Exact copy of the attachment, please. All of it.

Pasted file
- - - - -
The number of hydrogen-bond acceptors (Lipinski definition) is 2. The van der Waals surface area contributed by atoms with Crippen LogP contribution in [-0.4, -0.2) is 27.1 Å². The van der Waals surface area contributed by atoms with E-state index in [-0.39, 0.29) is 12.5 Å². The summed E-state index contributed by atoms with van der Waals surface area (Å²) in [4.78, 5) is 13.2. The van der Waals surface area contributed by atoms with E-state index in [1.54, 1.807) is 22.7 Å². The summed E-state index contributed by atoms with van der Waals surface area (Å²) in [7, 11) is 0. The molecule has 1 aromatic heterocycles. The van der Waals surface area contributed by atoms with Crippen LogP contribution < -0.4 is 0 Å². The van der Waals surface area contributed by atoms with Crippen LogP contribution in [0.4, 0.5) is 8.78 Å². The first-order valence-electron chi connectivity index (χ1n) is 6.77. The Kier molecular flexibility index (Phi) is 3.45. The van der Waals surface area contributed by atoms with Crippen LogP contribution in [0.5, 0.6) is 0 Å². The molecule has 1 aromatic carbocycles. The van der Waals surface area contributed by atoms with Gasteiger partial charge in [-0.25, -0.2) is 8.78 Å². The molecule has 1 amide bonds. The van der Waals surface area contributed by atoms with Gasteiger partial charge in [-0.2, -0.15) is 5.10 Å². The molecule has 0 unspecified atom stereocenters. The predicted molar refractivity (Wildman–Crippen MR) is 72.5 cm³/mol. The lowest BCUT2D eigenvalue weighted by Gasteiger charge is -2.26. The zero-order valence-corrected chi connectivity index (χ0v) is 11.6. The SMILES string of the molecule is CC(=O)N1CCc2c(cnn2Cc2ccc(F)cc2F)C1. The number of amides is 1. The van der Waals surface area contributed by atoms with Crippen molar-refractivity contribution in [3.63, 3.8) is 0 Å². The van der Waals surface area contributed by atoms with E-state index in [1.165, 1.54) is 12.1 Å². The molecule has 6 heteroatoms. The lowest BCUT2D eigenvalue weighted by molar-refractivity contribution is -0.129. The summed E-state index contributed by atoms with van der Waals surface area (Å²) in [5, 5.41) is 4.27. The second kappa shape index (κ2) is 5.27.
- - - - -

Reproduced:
The number of hydrogen-bond acceptors (Lipinski definition) is 2. The van der Waals surface area contributed by atoms with Crippen LogP contribution in [-0.4, -0.2) is 27.1 Å². The van der Waals surface area contributed by atoms with E-state index in [-0.39, 0.29) is 12.5 Å². The summed E-state index contributed by atoms with van der Waals surface area (Å²) in [4.78, 5) is 13.2. The van der Waals surface area contributed by atoms with E-state index in [1.54, 1.807) is 22.7 Å². The summed E-state index contributed by atoms with van der Waals surface area (Å²) in [7, 11) is 0. The molecule has 1 aromatic heterocycles. The van der Waals surface area contributed by atoms with Crippen LogP contribution < -0.4 is 0 Å². The van der Waals surface area contributed by atoms with Crippen LogP contribution in [0.4, 0.5) is 8.78 Å². The first-order valence-electron chi connectivity index (χ1n) is 6.77. The Kier molecular flexibility index (Phi) is 3.45. The van der Waals surface area contributed by atoms with Crippen LogP contribution in [0.5, 0.6) is 0 Å². The molecule has 1 aromatic carbocycles. The van der Waals surface area contributed by atoms with Gasteiger partial charge in [-0.25, -0.2) is 8.78 Å². The molecule has 1 amide bonds. The van der Waals surface area contributed by atoms with Gasteiger partial charge in [-0.2, -0.15) is 5.10 Å². The molecule has 0 unspecified atom stereocenters. The predicted molar refractivity (Wildman–Crippen MR) is 72.5 cm³/mol. The lowest BCUT2D eigenvalue weighted by Gasteiger charge is -2.26. The zero-order valence-corrected chi connectivity index (χ0v) is 11.6. The SMILES string of the molecule is CC(=O)N1CCc2c(cnn2Cc2ccc(F)cc2F)C1. The number of amides is 1. The van der Waals surface area contributed by atoms with Crippen molar-refractivity contribution in [3.63, 3.8) is 0 Å². The van der Waals surface area contributed by atoms with E-state index in [1.165, 1.54) is 12.1 Å². The molecule has 6 heteroatoms. The lowest BCUT2D eigenvalue weighted by molar-refractivity contribution is -0.129. The summed E-state index contributed by atoms with van der Waals surface area (Å²) in [5, 5.41) is 4.27. The second kappa shape index (κ2) is 5.27.